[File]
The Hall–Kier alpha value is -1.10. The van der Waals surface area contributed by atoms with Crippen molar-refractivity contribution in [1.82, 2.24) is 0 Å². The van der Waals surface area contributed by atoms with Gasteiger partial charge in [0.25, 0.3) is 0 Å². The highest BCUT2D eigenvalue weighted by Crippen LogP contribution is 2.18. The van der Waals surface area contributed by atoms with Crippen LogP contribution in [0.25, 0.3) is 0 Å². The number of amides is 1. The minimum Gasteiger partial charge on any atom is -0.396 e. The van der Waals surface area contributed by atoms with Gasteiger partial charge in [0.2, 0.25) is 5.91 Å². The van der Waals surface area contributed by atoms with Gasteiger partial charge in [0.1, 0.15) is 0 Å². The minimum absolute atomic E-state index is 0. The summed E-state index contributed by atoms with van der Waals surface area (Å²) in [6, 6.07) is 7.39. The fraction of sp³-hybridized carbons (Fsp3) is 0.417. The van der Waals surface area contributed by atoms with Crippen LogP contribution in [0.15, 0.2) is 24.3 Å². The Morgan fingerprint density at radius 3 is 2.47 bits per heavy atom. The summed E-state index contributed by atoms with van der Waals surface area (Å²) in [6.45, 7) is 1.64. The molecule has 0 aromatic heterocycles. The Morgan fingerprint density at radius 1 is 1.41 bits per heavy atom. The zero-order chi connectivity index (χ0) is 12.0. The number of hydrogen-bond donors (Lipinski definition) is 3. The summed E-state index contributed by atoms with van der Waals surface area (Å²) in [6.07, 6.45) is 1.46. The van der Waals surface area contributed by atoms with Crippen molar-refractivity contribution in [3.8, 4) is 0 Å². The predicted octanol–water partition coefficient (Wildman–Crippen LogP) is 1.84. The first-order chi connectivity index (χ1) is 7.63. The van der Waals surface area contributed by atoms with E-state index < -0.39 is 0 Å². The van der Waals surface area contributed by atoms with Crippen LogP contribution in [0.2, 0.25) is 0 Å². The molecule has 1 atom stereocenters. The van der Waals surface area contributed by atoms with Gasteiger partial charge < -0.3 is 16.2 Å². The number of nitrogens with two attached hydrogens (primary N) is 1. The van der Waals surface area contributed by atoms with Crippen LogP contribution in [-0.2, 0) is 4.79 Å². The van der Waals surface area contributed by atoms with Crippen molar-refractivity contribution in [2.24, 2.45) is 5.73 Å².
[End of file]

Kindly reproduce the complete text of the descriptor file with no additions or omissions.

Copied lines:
The Hall–Kier alpha value is -1.10. The van der Waals surface area contributed by atoms with Crippen molar-refractivity contribution in [1.82, 2.24) is 0 Å². The van der Waals surface area contributed by atoms with Gasteiger partial charge in [0.25, 0.3) is 0 Å². The highest BCUT2D eigenvalue weighted by Crippen LogP contribution is 2.18. The van der Waals surface area contributed by atoms with Crippen LogP contribution in [0.25, 0.3) is 0 Å². The number of amides is 1. The minimum Gasteiger partial charge on any atom is -0.396 e. The van der Waals surface area contributed by atoms with Gasteiger partial charge in [0.2, 0.25) is 5.91 Å². The van der Waals surface area contributed by atoms with Gasteiger partial charge in [0.1, 0.15) is 0 Å². The minimum absolute atomic E-state index is 0. The summed E-state index contributed by atoms with van der Waals surface area (Å²) in [6, 6.07) is 7.39. The fraction of sp³-hybridized carbons (Fsp3) is 0.417. The van der Waals surface area contributed by atoms with Crippen LogP contribution in [0.15, 0.2) is 24.3 Å². The Morgan fingerprint density at radius 3 is 2.47 bits per heavy atom. The summed E-state index contributed by atoms with van der Waals surface area (Å²) in [6.45, 7) is 1.64. The molecule has 0 aromatic heterocycles. The Morgan fingerprint density at radius 1 is 1.41 bits per heavy atom. The zero-order chi connectivity index (χ0) is 12.0. The number of hydrogen-bond donors (Lipinski definition) is 3. The summed E-state index contributed by atoms with van der Waals surface area (Å²) in [6.07, 6.45) is 1.46. The van der Waals surface area contributed by atoms with Crippen molar-refractivity contribution in [3.8, 4) is 0 Å². The predicted octanol–water partition coefficient (Wildman–Crippen LogP) is 1.84. The first-order chi connectivity index (χ1) is 7.63. The van der Waals surface area contributed by atoms with E-state index < -0.39 is 0 Å². The van der Waals surface area contributed by atoms with Crippen LogP contribution in [0.2, 0.25) is 0 Å². The molecule has 1 atom stereocenters. The van der Waals surface area contributed by atoms with Gasteiger partial charge < -0.3 is 16.2 Å². The number of nitrogens with two attached hydrogens (primary N) is 1. The van der Waals surface area contributed by atoms with Crippen LogP contribution in [-0.2, 0) is 4.79 Å². The van der Waals surface area contributed by atoms with Crippen molar-refractivity contribution in [2.24, 2.45) is 5.73 Å².